Well, unless you were going to interview with Google back in the days they asked the weirdest questions (which they stopped as it did not produce any better results than a structured interview[update oct 2016: apparently their questions are more to the point but hugely overbearing, see this article]), you can prepare yourself for the questions the interviewer will most likely ask. Ready with your toolbox prepared and rehearsed, you should not have any problem answering questions. Still there are some that, as we mentioned in the Career Summary part, you need to think through carefully.
Questions like “Can you tell me about your best result during your last employment?”. The interviewer is not just curious about what that great success was but also how you approach the question. Do you take a business result as your greatest result or a personal improvement, or a situation where you had to stand alone against a crowd of nay sayers? Is it a company result, a department result or a personal result. Will you credit a team effort and your role in it or just boast about your heroic deed, or highlight the process that took place.
Another all time favorite is asking about a conflict situation and how you dealt with it. Again the interviewer won’t just be interested in the actual conflict and please spare them the “he said she said” part of it, but the interviewer is more likely interested to see how you approach conflict, if you recognize what kind of conflict it is, if you accept that conflict is part of regular work life and have found ways to deal with it in a constructive manner.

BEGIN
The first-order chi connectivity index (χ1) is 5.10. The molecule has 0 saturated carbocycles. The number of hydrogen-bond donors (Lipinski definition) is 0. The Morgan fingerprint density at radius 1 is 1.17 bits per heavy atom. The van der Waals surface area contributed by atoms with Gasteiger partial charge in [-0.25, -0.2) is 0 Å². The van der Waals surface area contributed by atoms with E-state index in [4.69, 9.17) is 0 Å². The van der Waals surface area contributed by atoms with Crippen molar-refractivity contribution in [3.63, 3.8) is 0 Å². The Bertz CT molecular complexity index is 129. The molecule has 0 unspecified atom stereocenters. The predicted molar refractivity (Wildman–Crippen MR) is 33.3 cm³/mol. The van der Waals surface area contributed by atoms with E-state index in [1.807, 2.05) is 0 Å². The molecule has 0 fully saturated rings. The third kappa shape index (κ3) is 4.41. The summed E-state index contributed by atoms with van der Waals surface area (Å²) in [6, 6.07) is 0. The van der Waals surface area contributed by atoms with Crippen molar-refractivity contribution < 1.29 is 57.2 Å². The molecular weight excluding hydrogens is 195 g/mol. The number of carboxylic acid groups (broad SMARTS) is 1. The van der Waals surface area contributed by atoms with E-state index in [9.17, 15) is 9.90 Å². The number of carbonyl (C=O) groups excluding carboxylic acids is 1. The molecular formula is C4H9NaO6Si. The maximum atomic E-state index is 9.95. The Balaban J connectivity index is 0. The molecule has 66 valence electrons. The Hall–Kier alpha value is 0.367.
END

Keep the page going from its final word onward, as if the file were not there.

Then you may also get a barrage of hypothetical situation questions. Try to get to the point quickly, the interviewer knows it is a hypothetical question so they don’t necessarily care about the right or wrong answer, but they will care about how you approach the situation. So if the hypothetical question centers around conflict, leadership or tight deadlines quickly move on from talking a bit about the presented situation to the more general approach you have towards conflict, leadership and time management.
Think about the upcoming potential interview and write down the questions you really don’t like to get. You will have seen the questions that scare you most or that make you think too long for comfort, so let’s list those on the chart with nightmare questions and face them now. If you get stuck, let us know.
For the aficionados, here a range of sources with advice on a whole host of questions and how to answer them.
The list can go on for a while but Yahoo and Google will do a better job than I in finding these links.
You will have seen the questions that scare you most or that make you think too long for comfort, so let’s list those on the chart with nightmare questions and face them now. If you get stuck, let us know.